The agreement reached this week by Indian and Chinese military commanders in the Himalayan region of Galwan Valley, Ladakh, to disengage troops from the disputed border points should diffuse tensions that had resulted in a clash between their security forces on June 15, in which 20 Indian troops were killed. China was silent on its casualties, but Indian officials said that 30-40 Chinese soldiers were killed. Foreign ministers of India and China, S. Jaishankar and Wang Yi, have also spoken over the phone and met on Tuesday, pledging to find peaceful resolution of the dispute.
The accord is not likely to resolve the crisis that has built over a period of several decades. The struggle goes back before the India-China war in 1962, which resulted in a humiliating defeat for India and the occupation by China of the Indian territory of Aksai Chin in Ladakh. This time no shots were fired, but the forces fought with sticks, stones, and clubs with nails or barbed wire.
The 2000-mile-long border is one of the longest unmarked borders in the world. Thousands of Indian and Chinese troops are stationed along the Line of Actual Control (LAC), which was established after their war in 1962. The Galwan Valley clash occurred when Indian soldiers tried to stop Chinese troops seeking to build a “structure” on the Indian side of the LAC. China has often asserted that it has historical sovereignty over the Galwan Valley.
In India, the public is outraged, with huge gatherings calling for a boycott of Chinese goods and putting pressure on the government of Prime Minister Narendra Modi to respond decisively to Chinese aggression. Modi convened an all-party meeting, in which he announced that India wants peace but will defend every inch of its territory and the that sacrifice of 20 soldiers will not be in vain.
How should India respond? Modi has met China’s President Xi in informal summits and has been to China several times. However, China continues to aggressively pursue its geopolitical strategy of seeking hegemony in the region and considers India as the only rival to stand in its way.
Modi will not follow Prime Minister Jawaharlal Nehru’s fateful decision in 1962 to wage war with China as he knows China’s superiority, both militarily and economically. He understands that in 1988, when Prime Minister Rajiv Gandhi and his counterpart, Deng Xiao Ping, agreed to form a forward-looking relationship between the two countries, they were near-equals, with similar GDP and defense spending. Today, China’s GDP is more than five-times India’s and its defense expenditure is almost four times that of India.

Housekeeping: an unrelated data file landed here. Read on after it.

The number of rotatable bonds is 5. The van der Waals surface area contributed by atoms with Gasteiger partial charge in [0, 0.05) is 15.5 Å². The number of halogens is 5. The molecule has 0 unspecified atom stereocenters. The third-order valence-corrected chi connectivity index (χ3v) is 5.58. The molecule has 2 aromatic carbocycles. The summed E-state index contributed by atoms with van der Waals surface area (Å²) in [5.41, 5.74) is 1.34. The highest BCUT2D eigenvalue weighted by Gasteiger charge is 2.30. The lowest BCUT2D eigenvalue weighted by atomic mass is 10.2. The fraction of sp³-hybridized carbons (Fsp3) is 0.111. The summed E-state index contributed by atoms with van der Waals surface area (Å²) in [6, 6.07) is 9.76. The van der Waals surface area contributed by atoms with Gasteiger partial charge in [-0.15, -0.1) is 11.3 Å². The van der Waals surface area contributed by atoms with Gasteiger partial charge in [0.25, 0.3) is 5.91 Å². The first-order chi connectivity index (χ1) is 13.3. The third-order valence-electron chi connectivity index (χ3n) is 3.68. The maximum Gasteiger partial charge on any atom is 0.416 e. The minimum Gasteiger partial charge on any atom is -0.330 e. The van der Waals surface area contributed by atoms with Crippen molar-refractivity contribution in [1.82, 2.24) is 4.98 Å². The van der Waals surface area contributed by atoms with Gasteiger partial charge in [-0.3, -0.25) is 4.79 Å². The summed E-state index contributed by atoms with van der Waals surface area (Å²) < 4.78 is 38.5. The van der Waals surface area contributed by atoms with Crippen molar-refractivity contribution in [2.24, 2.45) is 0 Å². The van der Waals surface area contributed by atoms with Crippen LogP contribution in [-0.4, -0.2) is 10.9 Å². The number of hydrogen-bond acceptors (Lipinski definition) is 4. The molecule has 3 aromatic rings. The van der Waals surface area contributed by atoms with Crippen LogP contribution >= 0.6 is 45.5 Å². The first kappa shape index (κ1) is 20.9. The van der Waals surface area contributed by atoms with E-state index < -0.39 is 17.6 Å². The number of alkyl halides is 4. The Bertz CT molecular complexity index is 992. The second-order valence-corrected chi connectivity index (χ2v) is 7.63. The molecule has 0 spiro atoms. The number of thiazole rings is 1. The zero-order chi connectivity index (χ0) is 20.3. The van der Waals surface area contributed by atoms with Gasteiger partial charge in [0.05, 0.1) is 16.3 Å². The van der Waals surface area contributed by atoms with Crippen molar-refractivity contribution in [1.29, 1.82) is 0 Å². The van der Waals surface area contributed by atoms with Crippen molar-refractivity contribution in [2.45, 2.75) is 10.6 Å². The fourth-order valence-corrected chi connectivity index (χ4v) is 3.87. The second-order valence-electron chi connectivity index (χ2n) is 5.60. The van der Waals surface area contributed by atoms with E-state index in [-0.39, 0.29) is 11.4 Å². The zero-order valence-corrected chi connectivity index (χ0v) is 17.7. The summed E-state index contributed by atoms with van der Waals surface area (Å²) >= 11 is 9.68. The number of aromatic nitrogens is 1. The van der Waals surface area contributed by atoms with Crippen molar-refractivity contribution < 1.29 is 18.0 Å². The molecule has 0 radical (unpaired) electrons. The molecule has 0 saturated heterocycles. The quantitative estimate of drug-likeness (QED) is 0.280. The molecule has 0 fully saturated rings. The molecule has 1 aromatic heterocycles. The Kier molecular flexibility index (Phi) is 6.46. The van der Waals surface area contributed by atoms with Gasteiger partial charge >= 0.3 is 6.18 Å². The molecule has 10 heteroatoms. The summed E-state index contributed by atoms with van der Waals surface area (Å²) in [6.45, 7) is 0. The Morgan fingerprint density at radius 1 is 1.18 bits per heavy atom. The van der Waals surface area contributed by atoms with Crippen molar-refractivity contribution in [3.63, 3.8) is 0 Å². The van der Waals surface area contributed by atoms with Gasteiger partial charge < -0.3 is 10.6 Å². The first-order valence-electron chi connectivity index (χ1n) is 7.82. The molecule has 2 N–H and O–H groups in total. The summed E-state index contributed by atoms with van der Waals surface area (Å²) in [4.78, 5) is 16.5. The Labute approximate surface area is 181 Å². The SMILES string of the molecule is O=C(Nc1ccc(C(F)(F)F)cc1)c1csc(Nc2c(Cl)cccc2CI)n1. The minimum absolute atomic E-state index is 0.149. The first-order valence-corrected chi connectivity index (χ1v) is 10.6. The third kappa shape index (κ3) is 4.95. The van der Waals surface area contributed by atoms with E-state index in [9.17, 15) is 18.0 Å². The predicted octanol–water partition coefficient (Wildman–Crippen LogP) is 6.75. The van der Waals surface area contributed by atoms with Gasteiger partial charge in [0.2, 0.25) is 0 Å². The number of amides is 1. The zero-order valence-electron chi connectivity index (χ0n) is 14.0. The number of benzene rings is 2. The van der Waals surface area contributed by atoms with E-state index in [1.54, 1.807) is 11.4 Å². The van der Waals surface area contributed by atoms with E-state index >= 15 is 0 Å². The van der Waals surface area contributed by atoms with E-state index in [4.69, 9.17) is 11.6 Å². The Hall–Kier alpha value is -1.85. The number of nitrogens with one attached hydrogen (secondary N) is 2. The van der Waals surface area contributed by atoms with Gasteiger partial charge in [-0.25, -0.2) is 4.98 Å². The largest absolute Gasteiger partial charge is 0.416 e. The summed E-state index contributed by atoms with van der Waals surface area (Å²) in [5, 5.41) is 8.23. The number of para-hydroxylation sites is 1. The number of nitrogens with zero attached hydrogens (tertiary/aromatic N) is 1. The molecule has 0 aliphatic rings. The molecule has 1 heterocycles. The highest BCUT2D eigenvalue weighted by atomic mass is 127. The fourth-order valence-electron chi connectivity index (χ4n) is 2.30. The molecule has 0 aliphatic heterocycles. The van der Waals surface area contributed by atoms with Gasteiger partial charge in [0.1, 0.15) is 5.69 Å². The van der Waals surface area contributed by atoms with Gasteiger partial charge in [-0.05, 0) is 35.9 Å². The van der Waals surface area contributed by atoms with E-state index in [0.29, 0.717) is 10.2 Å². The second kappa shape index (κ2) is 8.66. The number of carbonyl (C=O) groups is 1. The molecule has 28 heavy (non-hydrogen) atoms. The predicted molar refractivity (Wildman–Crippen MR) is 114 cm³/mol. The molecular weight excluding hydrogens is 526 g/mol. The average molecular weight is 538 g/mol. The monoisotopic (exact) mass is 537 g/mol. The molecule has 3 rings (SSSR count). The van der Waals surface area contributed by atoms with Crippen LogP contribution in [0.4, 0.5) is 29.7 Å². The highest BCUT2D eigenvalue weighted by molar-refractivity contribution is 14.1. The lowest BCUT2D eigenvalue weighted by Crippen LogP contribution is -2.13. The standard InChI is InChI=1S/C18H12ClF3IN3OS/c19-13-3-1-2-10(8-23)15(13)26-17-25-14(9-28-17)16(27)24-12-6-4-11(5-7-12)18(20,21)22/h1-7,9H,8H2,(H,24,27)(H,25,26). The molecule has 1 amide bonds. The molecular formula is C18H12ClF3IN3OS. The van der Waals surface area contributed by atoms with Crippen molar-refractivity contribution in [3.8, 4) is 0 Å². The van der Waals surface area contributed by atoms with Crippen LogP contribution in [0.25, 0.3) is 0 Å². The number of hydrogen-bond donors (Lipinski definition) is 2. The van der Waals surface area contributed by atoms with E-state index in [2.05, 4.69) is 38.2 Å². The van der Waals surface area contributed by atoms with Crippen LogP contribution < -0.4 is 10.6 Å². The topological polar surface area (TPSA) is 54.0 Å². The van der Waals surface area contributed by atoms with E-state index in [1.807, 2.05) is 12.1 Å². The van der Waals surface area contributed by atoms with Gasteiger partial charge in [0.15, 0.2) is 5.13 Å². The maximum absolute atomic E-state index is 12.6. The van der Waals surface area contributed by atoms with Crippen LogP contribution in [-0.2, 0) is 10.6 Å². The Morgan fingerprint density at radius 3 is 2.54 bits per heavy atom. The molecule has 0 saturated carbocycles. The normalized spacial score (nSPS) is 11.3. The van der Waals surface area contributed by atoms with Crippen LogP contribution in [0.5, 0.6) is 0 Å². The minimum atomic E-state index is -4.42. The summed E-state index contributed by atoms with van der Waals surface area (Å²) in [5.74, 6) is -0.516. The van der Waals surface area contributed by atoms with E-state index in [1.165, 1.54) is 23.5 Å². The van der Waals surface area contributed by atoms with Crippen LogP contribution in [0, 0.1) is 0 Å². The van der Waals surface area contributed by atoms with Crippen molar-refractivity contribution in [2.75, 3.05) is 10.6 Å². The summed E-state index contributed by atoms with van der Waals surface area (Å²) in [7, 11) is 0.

Things are further complicated by India’s ongoing disputes with Pakistan. Thus, the two-front situation – China and Pakistan – presents Modi with a difficult choice. As India cannot afford to fight on both fronts, should it make peace with one of these rivals? If this does not currently seem feasible, as dictated by history, public opinion, and the current geopolitical situation, India will have to get closer to the United States because the policy of nonalignment that India cherished for several decades is dead.
India getting closer to the West should not necessarily be seen as designed to contain China. India should substantially increase its defense spending and use its diplomatic and economic skills to counter China’s aggressive stance. India and China could be rivals and still good neighbors.
Modi is an astute politician with a stellar record, as he has won the trust of the people at home and gained respect abroad for India. To illustrate, India recently was elected as a member of the Security Council and chair of the Board of the World Health Organization. Just as one of his predecessors, Atul Bihari Vajpayee, he has reached out and created close relationships with neighboring countries in Asia and the Arab world. All expectations are that he will skilfully navigate this crisis.
Ved Nanda is Distinguished University Professor and director of the Ved Nanda Center for International Law at the University of Denver Sturm College of Law. His column appears the last Sunday of each month and he welcomes comments at firstname.lastname@example.org.